YOGA AND WHIPLASH. HOW AND WHEN TO RETURN TO PRACTICE

THE QUESTION:
Hi Yan  I’m currently recovering from a whiplash injury after a car accident – how and when can I incorporate yoga into my recovery? I’m currently a little bit terrified of returning to class.

MY ANSWER
Hello love,
Thank you so much for your question.
There are a few things you probably have to consider before taking on yoga again…

GET YOURSELF THE ALL CLEAR.
If it was a serious whiplash injury or you have ongoing and worsening symptoms, make sure you see a doctor and get medical imaging to give you the all clear. We need to make sure there’s no underlying fracture of disc damage or even head injury for example. Get the all clear from the doctor to start physical activity.

WAIT FOR THE ACUTE PHASE TO END
In the first few days or weeks depending on the severity of the injury, your tissues will be in a state of acute inflammation, meaning it will be hot and swollen as increased blood and fluid collect in the area. You may feel this as acute throbbing or burning pain at rest or with minor movement. The body usually tells you… ‘do not move’. Listen to it. Rest. Keep the neck still and steady. Ice it. Compress it gently. Keep the head and neck elevated. Close your eyes and just spend a few moments feeling your neck as it is, without trying to move it… this awareness alone can often bring healing to the area, allowing a softening and letting go, a de-contraction of tense muscles.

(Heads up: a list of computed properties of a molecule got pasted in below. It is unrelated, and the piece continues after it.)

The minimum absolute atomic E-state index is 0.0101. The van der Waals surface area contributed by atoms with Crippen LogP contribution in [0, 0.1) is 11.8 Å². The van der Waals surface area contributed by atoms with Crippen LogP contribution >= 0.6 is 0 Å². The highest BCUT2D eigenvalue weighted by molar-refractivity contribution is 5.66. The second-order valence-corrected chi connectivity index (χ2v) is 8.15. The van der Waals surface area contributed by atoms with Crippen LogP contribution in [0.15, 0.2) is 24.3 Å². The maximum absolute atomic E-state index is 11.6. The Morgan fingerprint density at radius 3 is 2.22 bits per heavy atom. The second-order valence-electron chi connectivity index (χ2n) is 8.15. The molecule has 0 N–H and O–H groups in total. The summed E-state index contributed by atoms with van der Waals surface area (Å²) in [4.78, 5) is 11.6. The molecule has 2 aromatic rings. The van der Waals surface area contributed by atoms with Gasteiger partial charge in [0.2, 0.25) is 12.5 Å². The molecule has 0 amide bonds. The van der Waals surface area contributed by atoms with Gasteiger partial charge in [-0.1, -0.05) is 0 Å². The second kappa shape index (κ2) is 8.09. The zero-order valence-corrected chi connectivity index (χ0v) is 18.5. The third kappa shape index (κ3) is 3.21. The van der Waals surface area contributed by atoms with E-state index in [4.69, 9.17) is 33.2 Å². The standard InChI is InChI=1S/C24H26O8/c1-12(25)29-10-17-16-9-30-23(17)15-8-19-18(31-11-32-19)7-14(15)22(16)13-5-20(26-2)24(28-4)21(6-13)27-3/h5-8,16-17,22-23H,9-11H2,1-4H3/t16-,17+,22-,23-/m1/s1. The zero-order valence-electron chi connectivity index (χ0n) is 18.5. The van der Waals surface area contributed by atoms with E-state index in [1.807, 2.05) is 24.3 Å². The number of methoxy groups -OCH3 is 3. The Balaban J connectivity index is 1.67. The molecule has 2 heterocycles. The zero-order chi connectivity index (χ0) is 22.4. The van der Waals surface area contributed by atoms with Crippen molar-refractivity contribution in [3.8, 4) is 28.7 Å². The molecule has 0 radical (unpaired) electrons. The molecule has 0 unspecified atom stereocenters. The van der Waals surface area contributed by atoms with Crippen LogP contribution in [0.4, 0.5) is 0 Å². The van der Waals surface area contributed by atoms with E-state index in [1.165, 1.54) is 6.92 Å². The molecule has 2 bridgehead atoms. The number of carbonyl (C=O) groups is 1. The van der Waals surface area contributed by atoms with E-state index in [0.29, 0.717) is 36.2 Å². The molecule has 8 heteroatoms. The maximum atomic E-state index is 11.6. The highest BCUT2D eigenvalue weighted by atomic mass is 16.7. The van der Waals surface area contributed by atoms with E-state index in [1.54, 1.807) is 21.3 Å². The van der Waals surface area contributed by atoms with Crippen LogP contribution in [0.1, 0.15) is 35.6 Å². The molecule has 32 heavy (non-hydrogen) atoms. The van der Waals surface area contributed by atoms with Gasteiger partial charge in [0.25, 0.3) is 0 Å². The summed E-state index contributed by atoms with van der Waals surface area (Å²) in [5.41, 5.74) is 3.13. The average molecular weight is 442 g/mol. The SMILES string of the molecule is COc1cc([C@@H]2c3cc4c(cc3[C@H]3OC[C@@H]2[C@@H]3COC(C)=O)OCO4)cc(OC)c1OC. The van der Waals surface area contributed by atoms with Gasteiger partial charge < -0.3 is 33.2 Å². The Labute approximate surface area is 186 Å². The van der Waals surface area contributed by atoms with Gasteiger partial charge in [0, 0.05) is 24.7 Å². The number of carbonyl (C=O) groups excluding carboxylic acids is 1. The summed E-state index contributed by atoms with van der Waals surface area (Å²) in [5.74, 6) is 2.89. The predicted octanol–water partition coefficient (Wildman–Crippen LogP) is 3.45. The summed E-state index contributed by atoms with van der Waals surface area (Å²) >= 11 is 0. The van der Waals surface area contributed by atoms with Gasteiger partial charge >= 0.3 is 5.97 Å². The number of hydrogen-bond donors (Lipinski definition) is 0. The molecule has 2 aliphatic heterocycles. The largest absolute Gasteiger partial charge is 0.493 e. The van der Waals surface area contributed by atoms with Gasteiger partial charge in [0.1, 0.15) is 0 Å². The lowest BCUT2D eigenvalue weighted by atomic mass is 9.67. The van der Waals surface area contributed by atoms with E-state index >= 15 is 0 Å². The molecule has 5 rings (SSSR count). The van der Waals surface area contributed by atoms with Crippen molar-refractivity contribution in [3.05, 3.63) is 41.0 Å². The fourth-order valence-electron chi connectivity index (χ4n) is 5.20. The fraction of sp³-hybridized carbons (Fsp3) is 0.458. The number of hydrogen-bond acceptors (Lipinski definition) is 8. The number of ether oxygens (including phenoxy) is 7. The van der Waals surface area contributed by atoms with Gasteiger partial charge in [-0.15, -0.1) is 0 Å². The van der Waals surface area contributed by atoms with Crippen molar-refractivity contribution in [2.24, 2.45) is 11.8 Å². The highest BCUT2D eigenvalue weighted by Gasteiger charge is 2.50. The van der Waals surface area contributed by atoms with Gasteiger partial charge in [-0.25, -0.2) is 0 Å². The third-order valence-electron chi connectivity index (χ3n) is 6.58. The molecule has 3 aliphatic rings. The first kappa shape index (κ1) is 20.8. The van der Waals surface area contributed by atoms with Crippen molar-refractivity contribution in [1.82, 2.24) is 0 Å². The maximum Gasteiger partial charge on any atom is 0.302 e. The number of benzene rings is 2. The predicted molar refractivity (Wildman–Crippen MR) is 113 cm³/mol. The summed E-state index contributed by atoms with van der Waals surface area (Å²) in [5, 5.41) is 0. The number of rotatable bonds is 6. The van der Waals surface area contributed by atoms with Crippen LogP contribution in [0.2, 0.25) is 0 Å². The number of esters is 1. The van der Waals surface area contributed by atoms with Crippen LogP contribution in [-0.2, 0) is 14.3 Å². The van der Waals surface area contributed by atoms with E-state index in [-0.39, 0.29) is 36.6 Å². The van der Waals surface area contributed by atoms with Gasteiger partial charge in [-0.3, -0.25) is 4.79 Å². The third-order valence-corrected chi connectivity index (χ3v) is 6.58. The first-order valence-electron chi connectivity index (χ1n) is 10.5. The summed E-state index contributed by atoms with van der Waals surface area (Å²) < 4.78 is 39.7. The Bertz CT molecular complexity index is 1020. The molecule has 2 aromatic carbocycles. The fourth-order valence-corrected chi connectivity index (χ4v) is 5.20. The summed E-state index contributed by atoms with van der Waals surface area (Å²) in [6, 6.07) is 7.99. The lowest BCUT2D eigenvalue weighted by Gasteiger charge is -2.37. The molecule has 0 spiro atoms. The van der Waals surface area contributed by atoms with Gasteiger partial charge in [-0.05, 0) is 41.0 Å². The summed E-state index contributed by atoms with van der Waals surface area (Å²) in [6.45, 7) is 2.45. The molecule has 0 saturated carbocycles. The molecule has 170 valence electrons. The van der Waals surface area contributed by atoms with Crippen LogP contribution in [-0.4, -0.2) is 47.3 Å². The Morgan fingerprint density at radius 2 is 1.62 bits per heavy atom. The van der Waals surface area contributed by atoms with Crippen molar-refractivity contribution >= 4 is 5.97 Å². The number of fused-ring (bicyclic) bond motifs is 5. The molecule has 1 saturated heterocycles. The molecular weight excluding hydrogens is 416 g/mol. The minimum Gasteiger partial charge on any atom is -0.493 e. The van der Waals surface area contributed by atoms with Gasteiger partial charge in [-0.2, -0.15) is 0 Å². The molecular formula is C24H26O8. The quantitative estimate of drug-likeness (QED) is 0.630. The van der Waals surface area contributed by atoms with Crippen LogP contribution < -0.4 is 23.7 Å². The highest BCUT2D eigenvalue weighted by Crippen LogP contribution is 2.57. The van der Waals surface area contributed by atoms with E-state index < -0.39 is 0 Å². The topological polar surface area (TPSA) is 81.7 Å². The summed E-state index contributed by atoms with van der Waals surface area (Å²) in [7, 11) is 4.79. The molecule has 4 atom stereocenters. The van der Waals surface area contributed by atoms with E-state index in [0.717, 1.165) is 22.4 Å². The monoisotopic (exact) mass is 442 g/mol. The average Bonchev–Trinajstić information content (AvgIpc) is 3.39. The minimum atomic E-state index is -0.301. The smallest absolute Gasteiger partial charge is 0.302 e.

EXPLORE MOVEMENT WITH AWARENESS
Once the symptoms of acute pain and swelling have settled completely, meaning there’s no pain at rest when you don’t move the neck, then you can very gently explore opening up the tissues again through mindful and super slow gentle neck movements. Don’t even use the hands but just move from the neck itself in all its various directions, flexion extension, lateral flexion, rotation, circumduction. This way you’re likely not to overdo it and you get the added benefit of activating the neck muscles gently to bring more energy flow back into the neck muscles as well as gentle stretching of the connective tissues. As well as neck movements, you’ll probably benefit from the same gentle ‘active dynamic, non assisted’ shoulder girdle and shoulder stretches. Meaning no yanking your way into a stretch..stay with conscious active movements directly at the joint. I.e. shrugging shoulders up to ears and drawing them back down, shrugging them forward and back. moving the arms in all directions. It will slowly bring life and openness back to the myofascial tissues. In essence, this is already yoga therapeutic practice. Mindful movement, paying attention in a particular way, listening to your body. If you experience acute pain, slow down. If it feels OK to deepen then deepen. If it feels good to hold, then hold for a a little longer. We can only really take it moment by moment like this if you are to really listen to and honor your body. And don’t forget the rest of your body. Explore also, how the rest of your body feels and might have been affected with gentle movements.

EXPECT DISCOMFORT AND TIGHTNESS